Participants with a history of charges for prostitution differed from participants without a history of charges for prostitution at baseline in terms of their mean BRAB HIV sexual risk scores ( () for the group with a history of charges for prostitution versus () for the group with no history of prostitution, , but not at 1-month followup () for the group with a history of prostitution versus () for the group with no history of prostitution, , . As would be expected, the test of the simple effects associated with Time within History of Prostitution Charges indicated that the group with a history of prostitution reduced their mean BRAB HIV sexual risk scores from baseline (, ) while the group with no history of prostitution did not reduce their mean BRAB HIV sexual risk scores (, ) (see Figure 2).
Finally, tests of the simple main effects of Lifetime Number of Times Treated for Substance use within Time revealed that the number of times treated for substance use was directly related to BRAB HIV sexual risk at baseline ( (), , ) but not at 1-month followup ( (), , ) (see Figure 3).
3.4. HIV Drug-Use Risk
For HIV drug-use risk, there were 5 significant risk marker × Time interactions, involving Age (, ), Estimated Gestational Age at Study Entry (, ), Lifetime Number of Times Treated for Substance Use (, ), Lifetime History of Serious Depression (, ), and Recent Heroin Injection History (, ).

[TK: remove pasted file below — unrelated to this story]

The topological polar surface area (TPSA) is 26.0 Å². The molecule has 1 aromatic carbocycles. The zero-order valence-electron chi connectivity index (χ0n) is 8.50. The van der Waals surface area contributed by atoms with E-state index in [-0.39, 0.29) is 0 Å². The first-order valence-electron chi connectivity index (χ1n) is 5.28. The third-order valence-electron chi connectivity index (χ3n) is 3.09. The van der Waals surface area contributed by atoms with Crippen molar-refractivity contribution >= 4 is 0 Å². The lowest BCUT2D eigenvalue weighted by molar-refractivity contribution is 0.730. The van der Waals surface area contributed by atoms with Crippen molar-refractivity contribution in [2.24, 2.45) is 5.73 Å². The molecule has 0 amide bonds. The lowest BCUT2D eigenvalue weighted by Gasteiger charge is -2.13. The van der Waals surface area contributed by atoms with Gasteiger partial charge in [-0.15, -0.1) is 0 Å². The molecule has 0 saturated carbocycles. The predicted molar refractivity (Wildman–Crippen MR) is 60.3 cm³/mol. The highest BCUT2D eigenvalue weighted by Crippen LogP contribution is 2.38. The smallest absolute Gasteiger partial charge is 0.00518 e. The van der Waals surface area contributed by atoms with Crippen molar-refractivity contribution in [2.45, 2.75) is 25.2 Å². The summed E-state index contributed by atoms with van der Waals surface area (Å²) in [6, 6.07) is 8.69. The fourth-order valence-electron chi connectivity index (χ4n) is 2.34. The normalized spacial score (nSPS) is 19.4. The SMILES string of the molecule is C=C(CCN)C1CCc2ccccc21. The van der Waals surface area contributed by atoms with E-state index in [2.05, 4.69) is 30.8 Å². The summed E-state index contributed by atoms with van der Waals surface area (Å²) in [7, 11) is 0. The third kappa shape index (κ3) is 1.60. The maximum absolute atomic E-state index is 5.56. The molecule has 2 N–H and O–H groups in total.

Age was nonsignificantly negatively related to BRAB HIV drug-use risk at baseline ( (), , ) and nonsignificantly positively related to BRAB HIV drug-use risk at 1-month ( (), , ), indicating that the relationship between age and HIV drug-use risk significantly changed its direction, with increasing age at baseline associated with decreased HIV drug-use risk and increasing age at 1-month followup associated with increased HIV drug-use risk (see Figure 4).
Estimated gestational age was related to BRAB HIV drug-use risk at baseline ( (), , ) but not at 1-month followup ( (), , ) (see Figure 5).
Similarly, lifetime number of drug treatment episodes was related to BRAB HIV drug-use risk at baseline ( (), , ) but not at 1-month followup ( (), , ) (see Figure 6).
Participants without a history of depression had a significant decrease in their mean BRAB HIV drug-risk scores from baseline to 1-month followup ( () versus (), , ) while participants with a lifetime history of depression did not show such a decline in their mean BRAB HIV drug-risk scores from baseline to 1-month followup ( () versus (), , ) (see Figure 7).
Finally, participants with a recent history of heroin injection were able to dramatically reduce their mean BRAB HIV drug-use risk from baseline to 1-month followup ( () versus (), , ) while participants without a recent history of heroin injection did not show such a decline in their mean BRAB HIV drug-risk scores from baseline to 1-month followup ( () versus (), , ). This pronounced difference in the reduction of mean BRAB HIV drug-use risk was primarily due to the fact that the two groups entered the study with quite different baseline mean BRAB HIV drug-use risk, , (see Figure 8).
There are several strengths found in the present study. First, it is important to note that the sample of women entering the study was quite diverse not only in terms of their background characteristics such as age and race, but also in terms of their recent substance use history. Thus, findings should generalize to the larger population of substance-using pregnant women in this region.